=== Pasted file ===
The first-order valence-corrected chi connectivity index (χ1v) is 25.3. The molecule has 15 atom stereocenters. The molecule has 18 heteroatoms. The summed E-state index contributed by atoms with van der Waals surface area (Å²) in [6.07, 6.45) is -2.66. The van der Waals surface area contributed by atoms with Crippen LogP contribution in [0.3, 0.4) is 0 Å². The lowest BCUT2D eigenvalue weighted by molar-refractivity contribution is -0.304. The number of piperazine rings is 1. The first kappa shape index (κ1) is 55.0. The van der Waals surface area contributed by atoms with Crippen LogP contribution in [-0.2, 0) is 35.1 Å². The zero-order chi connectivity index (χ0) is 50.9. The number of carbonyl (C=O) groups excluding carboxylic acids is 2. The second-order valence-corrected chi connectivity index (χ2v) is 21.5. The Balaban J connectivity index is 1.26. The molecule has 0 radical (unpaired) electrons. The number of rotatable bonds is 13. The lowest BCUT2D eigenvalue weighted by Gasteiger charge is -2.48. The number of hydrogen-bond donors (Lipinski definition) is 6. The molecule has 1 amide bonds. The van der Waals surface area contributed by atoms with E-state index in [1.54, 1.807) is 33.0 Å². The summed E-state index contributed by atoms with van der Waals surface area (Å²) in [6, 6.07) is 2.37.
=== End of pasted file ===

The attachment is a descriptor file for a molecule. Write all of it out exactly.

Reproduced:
The first-order valence-corrected chi connectivity index (χ1v) is 25.3. The molecule has 15 atom stereocenters. The molecule has 18 heteroatoms. The summed E-state index contributed by atoms with van der Waals surface area (Å²) in [6.07, 6.45) is -2.66. The van der Waals surface area contributed by atoms with Crippen LogP contribution in [0.3, 0.4) is 0 Å². The lowest BCUT2D eigenvalue weighted by molar-refractivity contribution is -0.304. The number of piperazine rings is 1. The first kappa shape index (κ1) is 55.0. The van der Waals surface area contributed by atoms with Crippen LogP contribution in [-0.2, 0) is 35.1 Å². The zero-order chi connectivity index (χ0) is 50.9. The number of carbonyl (C=O) groups excluding carboxylic acids is 2. The second-order valence-corrected chi connectivity index (χ2v) is 21.5. The Balaban J connectivity index is 1.26. The molecule has 0 radical (unpaired) electrons. The number of rotatable bonds is 13. The lowest BCUT2D eigenvalue weighted by Gasteiger charge is -2.48. The number of hydrogen-bond donors (Lipinski definition) is 6. The molecule has 1 amide bonds. The van der Waals surface area contributed by atoms with E-state index in [1.54, 1.807) is 33.0 Å². The summed E-state index contributed by atoms with van der Waals surface area (Å²) in [6, 6.07) is 2.37.